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Topic: enthalpy and atomic efficiency  (Read 3345 times)

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Offline gvsu88

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enthalpy and atomic efficiency
« on: December 10, 2011, 09:14:01 PM »
During photosynthesis, plants use energy from sunlight to form glucose (C_6H_12O_6) and oxygen from carbon dioxide and water. Write a balnced equation for photosynthesis and use it to calculate ΔHrxn (report in kJ/mol).

I figured this out, and its 2802.5 kJ/mol

This reaction does not occur spontaneously but requires light to provide the necessary energy. If it requires one photon of 367 nm light to trigger this reaction, what is the atomic efficiency of this reaction (report as a percent).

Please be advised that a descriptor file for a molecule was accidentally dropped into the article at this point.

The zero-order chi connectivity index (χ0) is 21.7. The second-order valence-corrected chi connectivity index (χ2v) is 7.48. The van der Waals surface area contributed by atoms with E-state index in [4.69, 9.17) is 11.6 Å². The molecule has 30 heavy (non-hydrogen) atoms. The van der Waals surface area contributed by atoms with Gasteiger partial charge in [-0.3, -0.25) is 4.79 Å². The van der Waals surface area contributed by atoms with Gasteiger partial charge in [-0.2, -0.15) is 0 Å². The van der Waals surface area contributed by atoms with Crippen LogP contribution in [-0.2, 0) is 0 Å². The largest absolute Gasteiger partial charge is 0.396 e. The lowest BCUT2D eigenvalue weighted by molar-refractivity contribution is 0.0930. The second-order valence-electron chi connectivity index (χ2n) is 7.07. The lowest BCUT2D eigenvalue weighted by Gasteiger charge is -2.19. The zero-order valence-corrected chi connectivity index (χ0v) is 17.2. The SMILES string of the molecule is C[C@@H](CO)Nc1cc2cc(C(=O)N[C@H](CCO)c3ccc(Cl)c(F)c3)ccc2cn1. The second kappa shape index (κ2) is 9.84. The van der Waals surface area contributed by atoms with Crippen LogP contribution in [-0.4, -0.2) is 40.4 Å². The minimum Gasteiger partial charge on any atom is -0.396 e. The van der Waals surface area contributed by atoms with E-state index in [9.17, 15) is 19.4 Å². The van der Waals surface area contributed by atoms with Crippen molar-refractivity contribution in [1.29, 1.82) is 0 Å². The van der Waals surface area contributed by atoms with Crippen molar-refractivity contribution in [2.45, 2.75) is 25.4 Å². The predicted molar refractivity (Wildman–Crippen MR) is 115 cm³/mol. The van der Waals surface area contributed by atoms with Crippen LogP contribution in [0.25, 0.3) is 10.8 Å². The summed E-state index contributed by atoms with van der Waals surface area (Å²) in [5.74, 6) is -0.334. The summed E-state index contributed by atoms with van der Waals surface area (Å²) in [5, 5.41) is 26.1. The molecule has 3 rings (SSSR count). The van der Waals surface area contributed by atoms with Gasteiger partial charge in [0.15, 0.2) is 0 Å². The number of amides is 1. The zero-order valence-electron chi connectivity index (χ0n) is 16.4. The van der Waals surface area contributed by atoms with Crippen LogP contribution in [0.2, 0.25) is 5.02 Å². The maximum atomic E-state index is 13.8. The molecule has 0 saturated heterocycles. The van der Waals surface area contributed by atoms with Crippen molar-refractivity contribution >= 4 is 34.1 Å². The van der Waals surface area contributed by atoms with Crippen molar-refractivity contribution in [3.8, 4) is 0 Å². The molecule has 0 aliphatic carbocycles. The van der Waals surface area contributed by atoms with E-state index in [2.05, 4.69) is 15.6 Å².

Atomic efficiency is the percentage of energy used by the reaction compared to the energy absorbed by the system to complete one reaction.

so I used E=hc/wavelength

E = 1.63e-10
but then I don't get the atomic efficiency part. I tried dividing the second number by the first one, then converting to percent but it's wrong, and I have never had to do that before so I don't know what to do. Thanks

Offline UG

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Re: enthalpy and atomic efficiency
« Reply #1 on: December 11, 2011, 03:17:02 AM »
so I used E=hc/wavelength

E = 1.63e-10
How did you get this? Seems like a huge amount of energy for 1 photon.
Anyway, what about if you had a mole of photons? Wouldn't this result in 1 mole of the reaction?

Offline gvsu88

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Re: enthalpy and atomic efficiency
« Reply #2 on: December 11, 2011, 12:05:31 PM »
That was exactly what I needed to do! Good call, and thank you!

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